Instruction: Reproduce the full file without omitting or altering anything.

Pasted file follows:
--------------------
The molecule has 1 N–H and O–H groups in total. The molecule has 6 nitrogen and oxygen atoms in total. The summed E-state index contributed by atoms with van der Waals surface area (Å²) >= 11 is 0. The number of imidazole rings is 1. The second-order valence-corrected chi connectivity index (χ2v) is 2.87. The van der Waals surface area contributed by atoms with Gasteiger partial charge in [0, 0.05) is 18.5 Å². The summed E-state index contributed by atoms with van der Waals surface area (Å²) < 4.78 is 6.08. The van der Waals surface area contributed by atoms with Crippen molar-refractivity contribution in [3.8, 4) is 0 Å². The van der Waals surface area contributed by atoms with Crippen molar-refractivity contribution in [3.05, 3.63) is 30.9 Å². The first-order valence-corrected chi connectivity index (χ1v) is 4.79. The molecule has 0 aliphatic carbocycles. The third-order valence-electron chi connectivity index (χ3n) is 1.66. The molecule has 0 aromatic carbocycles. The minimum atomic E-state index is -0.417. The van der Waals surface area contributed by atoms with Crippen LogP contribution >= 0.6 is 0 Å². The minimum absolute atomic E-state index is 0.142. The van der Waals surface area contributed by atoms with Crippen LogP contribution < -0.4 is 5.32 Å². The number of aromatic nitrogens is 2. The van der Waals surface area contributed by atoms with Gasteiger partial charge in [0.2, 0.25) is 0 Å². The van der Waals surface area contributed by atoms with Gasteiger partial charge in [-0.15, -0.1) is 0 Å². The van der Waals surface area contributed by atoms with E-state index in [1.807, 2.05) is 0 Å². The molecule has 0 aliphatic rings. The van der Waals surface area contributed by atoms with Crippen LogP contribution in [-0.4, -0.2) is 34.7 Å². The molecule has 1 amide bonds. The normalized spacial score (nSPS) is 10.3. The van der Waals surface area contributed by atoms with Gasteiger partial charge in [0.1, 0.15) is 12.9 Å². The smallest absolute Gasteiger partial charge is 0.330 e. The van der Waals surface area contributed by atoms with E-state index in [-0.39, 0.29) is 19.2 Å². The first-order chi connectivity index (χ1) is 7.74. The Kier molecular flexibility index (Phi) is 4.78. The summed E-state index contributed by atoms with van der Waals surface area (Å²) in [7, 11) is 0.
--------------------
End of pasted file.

The molecule has 1 N–H and O–H groups in total. The molecule has 6 nitrogen and oxygen atoms in total. The summed E-state index contributed by atoms with van der Waals surface area (Å²) >= 11 is 0. The number of imidazole rings is 1. The second-order valence-corrected chi connectivity index (χ2v) is 2.87. The van der Waals surface area contributed by atoms with Gasteiger partial charge in [0, 0.05) is 18.5 Å². The summed E-state index contributed by atoms with van der Waals surface area (Å²) < 4.78 is 6.08. The van der Waals surface area contributed by atoms with Crippen molar-refractivity contribution in [3.8, 4) is 0 Å². The van der Waals surface area contributed by atoms with Crippen molar-refractivity contribution in [3.05, 3.63) is 30.9 Å². The first-order valence-corrected chi connectivity index (χ1v) is 4.79. The molecule has 0 aliphatic carbocycles. The third-order valence-electron chi connectivity index (χ3n) is 1.66. The molecule has 0 aromatic carbocycles. The minimum atomic E-state index is -0.417. The van der Waals surface area contributed by atoms with Crippen LogP contribution >= 0.6 is 0 Å². The minimum absolute atomic E-state index is 0.142. The van der Waals surface area contributed by atoms with Crippen LogP contribution < -0.4 is 5.32 Å². The number of aromatic nitrogens is 2. The van der Waals surface area contributed by atoms with Gasteiger partial charge in [0.2, 0.25) is 0 Å². The van der Waals surface area contributed by atoms with Gasteiger partial charge in [-0.15, -0.1) is 0 Å². The van der Waals surface area contributed by atoms with E-state index in [1.807, 2.05) is 0 Å². The molecule has 0 aliphatic rings. The van der Waals surface area contributed by atoms with Crippen LogP contribution in [-0.4, -0.2) is 34.7 Å². The molecule has 1 amide bonds. The normalized spacial score (nSPS) is 10.3. The van der Waals surface area contributed by atoms with Gasteiger partial charge in [0.1, 0.15) is 12.9 Å². The smallest absolute Gasteiger partial charge is 0.330 e. The van der Waals surface area contributed by atoms with E-state index in [-0.39, 0.29) is 19.2 Å². The first-order chi connectivity index (χ1) is 7.74. The Kier molecular flexibility index (Phi) is 4.78. The summed E-state index contributed by atoms with van der Waals surface area (Å²) in [7, 11) is 0.